The Berry Amendment mandates that the Defense Department gives preference to items made in the United States out of domestic materials when purchasing fabric products (and others).
In the case of webbing and buckles, that means that not only does the product need to be made in the U.S.A. but all of the raw materials must be made here. Nylon fiber, raw plastics for buckles, dyes, the list goes on. Once a manufacture has their raw materials they must be converted to a finished product in the United States.
Some products are easy to source. Most of the plastic buckles that we purchase from American Cord & Webbing (ACW) are Berry Compliant. Webbing is more difficult. Polypropylene webbing is for the most part imported. Manufacturers will import nylon fiber and convert it in to webbing in the US. That product is not Berry Compliant since the fiber is imported. It can be labeled as Made in the USA which only requires that the majority of the cost is based in the USA.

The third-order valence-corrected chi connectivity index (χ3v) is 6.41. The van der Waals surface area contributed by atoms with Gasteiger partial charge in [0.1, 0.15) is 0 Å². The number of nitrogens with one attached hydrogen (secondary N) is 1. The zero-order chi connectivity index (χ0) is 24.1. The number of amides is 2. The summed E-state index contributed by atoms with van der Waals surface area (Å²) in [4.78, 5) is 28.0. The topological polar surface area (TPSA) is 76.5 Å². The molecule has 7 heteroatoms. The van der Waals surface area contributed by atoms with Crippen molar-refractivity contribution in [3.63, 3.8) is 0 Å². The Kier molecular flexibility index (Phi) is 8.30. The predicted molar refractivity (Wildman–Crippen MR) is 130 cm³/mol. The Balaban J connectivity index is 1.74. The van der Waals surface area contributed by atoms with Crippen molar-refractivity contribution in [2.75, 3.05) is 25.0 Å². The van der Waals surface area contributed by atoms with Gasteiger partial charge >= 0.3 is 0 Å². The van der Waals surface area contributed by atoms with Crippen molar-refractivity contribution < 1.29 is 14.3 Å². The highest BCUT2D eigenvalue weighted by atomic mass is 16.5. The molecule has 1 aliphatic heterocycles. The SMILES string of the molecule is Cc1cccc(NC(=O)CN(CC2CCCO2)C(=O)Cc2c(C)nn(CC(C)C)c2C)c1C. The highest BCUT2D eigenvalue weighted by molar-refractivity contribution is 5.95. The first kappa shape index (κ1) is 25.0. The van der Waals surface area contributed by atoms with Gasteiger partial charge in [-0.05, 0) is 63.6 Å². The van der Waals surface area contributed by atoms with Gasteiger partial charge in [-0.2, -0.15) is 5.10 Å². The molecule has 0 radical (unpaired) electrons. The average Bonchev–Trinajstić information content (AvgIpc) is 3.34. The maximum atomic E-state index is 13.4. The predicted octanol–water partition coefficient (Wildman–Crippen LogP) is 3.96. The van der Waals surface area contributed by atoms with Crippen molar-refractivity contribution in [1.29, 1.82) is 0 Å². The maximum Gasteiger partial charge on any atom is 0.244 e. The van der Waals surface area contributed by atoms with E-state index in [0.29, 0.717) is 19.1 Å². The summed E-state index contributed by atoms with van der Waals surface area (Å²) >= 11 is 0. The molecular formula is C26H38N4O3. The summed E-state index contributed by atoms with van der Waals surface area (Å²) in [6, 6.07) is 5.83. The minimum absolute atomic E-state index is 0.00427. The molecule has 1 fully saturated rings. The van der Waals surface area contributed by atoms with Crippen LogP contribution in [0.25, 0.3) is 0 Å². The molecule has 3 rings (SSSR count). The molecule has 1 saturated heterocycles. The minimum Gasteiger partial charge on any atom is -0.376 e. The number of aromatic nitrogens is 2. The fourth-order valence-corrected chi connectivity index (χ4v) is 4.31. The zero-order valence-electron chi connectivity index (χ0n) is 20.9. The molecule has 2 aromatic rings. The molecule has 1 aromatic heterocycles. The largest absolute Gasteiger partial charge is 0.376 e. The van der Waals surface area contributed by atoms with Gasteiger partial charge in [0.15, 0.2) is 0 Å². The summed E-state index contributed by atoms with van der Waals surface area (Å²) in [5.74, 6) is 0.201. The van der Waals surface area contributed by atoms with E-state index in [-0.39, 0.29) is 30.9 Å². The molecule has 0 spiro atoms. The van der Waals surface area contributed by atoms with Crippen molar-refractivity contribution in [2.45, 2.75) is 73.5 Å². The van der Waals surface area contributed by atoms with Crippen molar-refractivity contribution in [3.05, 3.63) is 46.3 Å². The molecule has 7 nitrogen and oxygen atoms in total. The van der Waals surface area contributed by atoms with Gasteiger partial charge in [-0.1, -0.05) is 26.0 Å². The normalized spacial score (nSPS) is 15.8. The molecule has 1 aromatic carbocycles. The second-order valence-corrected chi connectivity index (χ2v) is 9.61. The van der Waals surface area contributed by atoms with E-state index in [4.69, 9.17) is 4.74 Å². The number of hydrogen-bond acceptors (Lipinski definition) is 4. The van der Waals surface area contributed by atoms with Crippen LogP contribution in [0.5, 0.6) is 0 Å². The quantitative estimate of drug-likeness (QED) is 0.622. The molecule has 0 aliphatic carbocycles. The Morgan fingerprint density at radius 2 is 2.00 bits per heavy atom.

All of this started in 1941 by Representative Ellis Yarnall Berry and it has been amended several times since then. In 2009 Congressman Larry Kissell brought similar requirements for textile and apparel products purchased by the U.S. Department of Homeland Security.
- If your customer is asking for Berry Compliant products they should come with a Certificate of Compliance.
- Made in the U.S.A. is not a guarantee that the product is Berry Compliant.
- If your supplier does not know about Berry Compliance it is doubtful that their products make the grade.
- Expect to pay more for Berry Compliant products, especially webbing.
- You might run in to minimum order quantities greater than for non-Berry products.